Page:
However, there is a greater shipping issue that has plagued retailers since the start of COVID—inability to get stock in a timely fashion and to get products to customers by promised deadlines. But a little extra customer service, even if delivered via email, may help soothe customers’ frustrations and keep them coming back.

“We’ve already lost or delayed a couple orders due to supply chain issues,” Beach said. “Last holiday season, many of the orders we sent out were lost in transit for months, resulting in many upset customers. We found the best way to respond to this was to offer a personalized email/note to the giftee letting them know that the buyer had purchased something custom-made that was delayed, but on its way.”

She also noted that they’re “much more vigilant about the USPS scanning processes” now, and plan to use alterative shipping options like UPS and FedEx and set earlier deadlines for orders placed during busy periods, like graduation or the holidays, to help mitigate delivery issues.

Gianotti also suggests adjusting your sales strategy to prioritize items you have in stock—and ensuring you’re diligent about your inventory management—can help ensure you’re not delaying customers. It’s not about never selling an item you don’t have in stock, she said, but changing the perspective to “think first of selling what you have instead of automatically entering an order without checking if something is available.”

Whether it’s by incorporating more items from popular television programs into your stock or engaging with your community to encourage better brand recognition, implementing a product strategy that incorporates yearround gifting can help ensure more consistent sales and keep you top of mind with customers.

Optimize Your Online Store for Gift Sales

1. Present personalized products.
Gianotti notes that customers often focus on the final product— rather than the personalization potential—of items when shopping, so it’s important to give them examples of how the blank will look once it’s been updated with their own design or artwork.

“Seeing that graphic makes a difference to buyers when they’re searching for a product,” she said. “They might want your product, but if it’s not shown the way they want it, they’re not going to buy it.”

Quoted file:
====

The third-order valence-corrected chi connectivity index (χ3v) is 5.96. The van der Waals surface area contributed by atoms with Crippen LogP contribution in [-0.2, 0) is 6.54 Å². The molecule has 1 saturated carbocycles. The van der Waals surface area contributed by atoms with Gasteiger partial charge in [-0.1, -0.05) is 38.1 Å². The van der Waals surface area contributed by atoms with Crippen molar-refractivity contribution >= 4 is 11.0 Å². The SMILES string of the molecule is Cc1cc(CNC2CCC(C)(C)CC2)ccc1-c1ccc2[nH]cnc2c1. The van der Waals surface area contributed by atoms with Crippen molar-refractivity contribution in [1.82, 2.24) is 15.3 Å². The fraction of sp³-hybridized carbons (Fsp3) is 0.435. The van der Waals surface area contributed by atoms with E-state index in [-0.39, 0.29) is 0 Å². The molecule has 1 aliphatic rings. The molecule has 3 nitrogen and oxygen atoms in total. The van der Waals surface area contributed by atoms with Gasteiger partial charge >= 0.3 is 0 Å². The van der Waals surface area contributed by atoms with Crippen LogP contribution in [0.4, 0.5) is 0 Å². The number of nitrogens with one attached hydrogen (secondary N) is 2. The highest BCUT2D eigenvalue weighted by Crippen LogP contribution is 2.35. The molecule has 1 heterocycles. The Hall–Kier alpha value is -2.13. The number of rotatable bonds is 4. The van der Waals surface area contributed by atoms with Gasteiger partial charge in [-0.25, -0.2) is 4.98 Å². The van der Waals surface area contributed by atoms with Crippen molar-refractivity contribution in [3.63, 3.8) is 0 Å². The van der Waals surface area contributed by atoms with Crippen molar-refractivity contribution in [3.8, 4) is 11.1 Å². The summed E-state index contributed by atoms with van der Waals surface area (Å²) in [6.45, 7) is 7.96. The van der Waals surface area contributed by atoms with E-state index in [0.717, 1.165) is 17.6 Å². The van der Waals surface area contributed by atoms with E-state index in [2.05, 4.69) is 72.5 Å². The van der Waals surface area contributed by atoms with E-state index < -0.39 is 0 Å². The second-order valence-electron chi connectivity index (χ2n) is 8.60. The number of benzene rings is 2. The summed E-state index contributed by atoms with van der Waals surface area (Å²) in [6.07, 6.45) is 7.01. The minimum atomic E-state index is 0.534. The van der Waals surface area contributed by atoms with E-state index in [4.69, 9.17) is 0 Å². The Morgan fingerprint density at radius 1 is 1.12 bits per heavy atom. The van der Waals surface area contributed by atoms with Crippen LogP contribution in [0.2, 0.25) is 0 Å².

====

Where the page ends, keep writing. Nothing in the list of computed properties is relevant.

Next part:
2. Try to consider your customer’s questions and be transparent about the answers.
This includes showcasing the product in use and providing as much information about it as possible in the store, Pettengill said. “We try to consider, as consumers, what would we ask about this product? Then we want to make sure all of that information is in the detail descriptions.”

Including transparent, clear, and easily accessible information about pricing also helps motivate customers to head to checkout and builds trust in your brand, encouraging more repeat business.

3. Don’t overlook the importance of small details.
When it comes to ensuring your site looks professional and credible—important considerations for online shoppers—the details, including things like image sizes, matter, Beach said.

“The biggest thing I notice when looking at competitors’ sites is inconsistent image ratios, which can look amateurish. Use a service that will automatically resize those photos for you!”

Check your site to ensure product descriptions are consistent and correct; images are appropriately sized and showcase the personalization potential of your products; and your checkout process, shipping policies, and other details are consistent across every page.

4. Test your links and checkout process.
The easiest way to lose an online sale is by building (or not noticing!) barriers between the customer and the purchase. To ensure you’re aware of and can fix any issues customers may experience before finalizing their order, test your online ordering process regularly. This includes ensuring there are no confusing steps or screens during the order process, checking links throughout your store to verify that they lead where they should, and ensuring any order notifications or followup communications are clear, concise, and error free.